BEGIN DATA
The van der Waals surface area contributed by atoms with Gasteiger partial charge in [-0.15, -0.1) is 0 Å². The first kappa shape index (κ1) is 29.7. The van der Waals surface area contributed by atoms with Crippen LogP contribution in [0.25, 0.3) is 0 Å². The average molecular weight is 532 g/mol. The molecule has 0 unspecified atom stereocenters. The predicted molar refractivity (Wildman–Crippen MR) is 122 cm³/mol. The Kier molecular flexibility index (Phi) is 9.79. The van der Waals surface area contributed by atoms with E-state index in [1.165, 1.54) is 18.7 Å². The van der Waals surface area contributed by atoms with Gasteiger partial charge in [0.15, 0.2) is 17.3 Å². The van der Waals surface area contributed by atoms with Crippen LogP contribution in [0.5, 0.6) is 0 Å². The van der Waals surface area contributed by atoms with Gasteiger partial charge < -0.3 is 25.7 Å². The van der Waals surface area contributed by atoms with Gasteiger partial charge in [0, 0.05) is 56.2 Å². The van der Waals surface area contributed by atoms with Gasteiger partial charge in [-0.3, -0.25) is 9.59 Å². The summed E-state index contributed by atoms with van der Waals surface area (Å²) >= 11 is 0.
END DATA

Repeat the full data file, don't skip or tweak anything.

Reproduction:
The van der Waals surface area contributed by atoms with Gasteiger partial charge in [-0.15, -0.1) is 0 Å². The first kappa shape index (κ1) is 29.7. The van der Waals surface area contributed by atoms with Crippen LogP contribution in [0.25, 0.3) is 0 Å². The average molecular weight is 532 g/mol. The molecule has 0 unspecified atom stereocenters. The predicted molar refractivity (Wildman–Crippen MR) is 122 cm³/mol. The Kier molecular flexibility index (Phi) is 9.79. The van der Waals surface area contributed by atoms with E-state index in [1.165, 1.54) is 18.7 Å². The van der Waals surface area contributed by atoms with Gasteiger partial charge in [0.15, 0.2) is 17.3 Å². The van der Waals surface area contributed by atoms with Crippen LogP contribution in [0.5, 0.6) is 0 Å². The van der Waals surface area contributed by atoms with Gasteiger partial charge < -0.3 is 25.7 Å². The van der Waals surface area contributed by atoms with Gasteiger partial charge in [0, 0.05) is 56.2 Å². The van der Waals surface area contributed by atoms with Gasteiger partial charge in [-0.3, -0.25) is 9.59 Å². The summed E-state index contributed by atoms with van der Waals surface area (Å²) >= 11 is 0.